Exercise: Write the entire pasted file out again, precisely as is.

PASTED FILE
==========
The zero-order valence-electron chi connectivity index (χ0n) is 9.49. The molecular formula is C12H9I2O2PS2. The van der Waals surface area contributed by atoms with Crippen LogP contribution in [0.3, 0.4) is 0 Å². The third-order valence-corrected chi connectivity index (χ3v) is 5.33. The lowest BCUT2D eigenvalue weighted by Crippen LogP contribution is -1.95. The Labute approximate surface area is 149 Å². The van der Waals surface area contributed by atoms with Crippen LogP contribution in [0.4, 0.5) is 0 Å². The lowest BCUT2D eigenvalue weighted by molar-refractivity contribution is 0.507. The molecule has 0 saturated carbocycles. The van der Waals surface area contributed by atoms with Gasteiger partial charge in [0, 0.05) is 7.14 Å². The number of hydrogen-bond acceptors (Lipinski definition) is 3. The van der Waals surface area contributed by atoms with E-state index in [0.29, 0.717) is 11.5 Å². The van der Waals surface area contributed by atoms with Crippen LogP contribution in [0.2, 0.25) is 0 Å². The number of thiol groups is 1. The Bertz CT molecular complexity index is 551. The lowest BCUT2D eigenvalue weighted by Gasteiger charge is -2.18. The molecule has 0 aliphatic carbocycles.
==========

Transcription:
The zero-order valence-electron chi connectivity index (χ0n) is 9.49. The molecular formula is C12H9I2O2PS2. The van der Waals surface area contributed by atoms with Crippen LogP contribution in [0.3, 0.4) is 0 Å². The third-order valence-corrected chi connectivity index (χ3v) is 5.33. The lowest BCUT2D eigenvalue weighted by Crippen LogP contribution is -1.95. The Labute approximate surface area is 149 Å². The van der Waals surface area contributed by atoms with Crippen LogP contribution in [0.4, 0.5) is 0 Å². The lowest BCUT2D eigenvalue weighted by molar-refractivity contribution is 0.507. The molecule has 0 saturated carbocycles. The van der Waals surface area contributed by atoms with Gasteiger partial charge in [0, 0.05) is 7.14 Å². The number of hydrogen-bond acceptors (Lipinski definition) is 3. The van der Waals surface area contributed by atoms with E-state index in [0.29, 0.717) is 11.5 Å². The van der Waals surface area contributed by atoms with Crippen LogP contribution in [0.2, 0.25) is 0 Å². The number of thiol groups is 1. The Bertz CT molecular complexity index is 551. The lowest BCUT2D eigenvalue weighted by Gasteiger charge is -2.18. The molecule has 0 aliphatic carbocycles.